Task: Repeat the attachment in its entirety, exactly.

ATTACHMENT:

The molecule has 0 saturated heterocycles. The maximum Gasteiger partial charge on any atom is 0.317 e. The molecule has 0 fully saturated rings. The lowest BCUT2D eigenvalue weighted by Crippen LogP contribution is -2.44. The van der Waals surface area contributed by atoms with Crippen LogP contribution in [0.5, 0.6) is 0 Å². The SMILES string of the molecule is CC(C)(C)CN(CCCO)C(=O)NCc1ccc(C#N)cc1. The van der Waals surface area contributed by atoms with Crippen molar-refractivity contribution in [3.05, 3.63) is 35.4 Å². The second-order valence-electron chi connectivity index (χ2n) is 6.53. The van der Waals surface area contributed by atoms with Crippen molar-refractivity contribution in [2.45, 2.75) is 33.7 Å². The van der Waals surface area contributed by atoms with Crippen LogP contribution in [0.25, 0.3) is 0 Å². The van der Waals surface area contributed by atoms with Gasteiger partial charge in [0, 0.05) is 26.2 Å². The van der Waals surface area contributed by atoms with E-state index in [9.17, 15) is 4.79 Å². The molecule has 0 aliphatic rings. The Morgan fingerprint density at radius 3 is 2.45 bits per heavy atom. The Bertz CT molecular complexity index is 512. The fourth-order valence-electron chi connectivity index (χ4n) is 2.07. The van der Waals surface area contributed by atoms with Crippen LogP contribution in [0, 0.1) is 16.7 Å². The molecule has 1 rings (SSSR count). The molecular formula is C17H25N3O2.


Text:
The molecule has 0 saturated heterocycles. The maximum Gasteiger partial charge on any atom is 0.317 e. The molecule has 0 fully saturated rings. The lowest BCUT2D eigenvalue weighted by Crippen LogP contribution is -2.44. The van der Waals surface area contributed by atoms with Crippen LogP contribution in [0.5, 0.6) is 0 Å². The SMILES string of the molecule is CC(C)(C)CN(CCCO)C(=O)NCc1ccc(C#N)cc1. The van der Waals surface area contributed by atoms with Crippen molar-refractivity contribution in [3.05, 3.63) is 35.4 Å². The second-order valence-electron chi connectivity index (χ2n) is 6.53. The van der Waals surface area contributed by atoms with Crippen molar-refractivity contribution in [2.45, 2.75) is 33.7 Å². The van der Waals surface area contributed by atoms with Crippen LogP contribution in [0.25, 0.3) is 0 Å². The van der Waals surface area contributed by atoms with Gasteiger partial charge in [0, 0.05) is 26.2 Å². The van der Waals surface area contributed by atoms with E-state index in [9.17, 15) is 4.79 Å². The molecule has 0 aliphatic rings. The Morgan fingerprint density at radius 3 is 2.45 bits per heavy atom. The Bertz CT molecular complexity index is 512. The fourth-order valence-electron chi connectivity index (χ4n) is 2.07. The van der Waals surface area contributed by atoms with Crippen LogP contribution in [0, 0.1) is 16.7 Å². The molecule has 1 rings (SSSR count). The molecular formula is C17H25N3O2.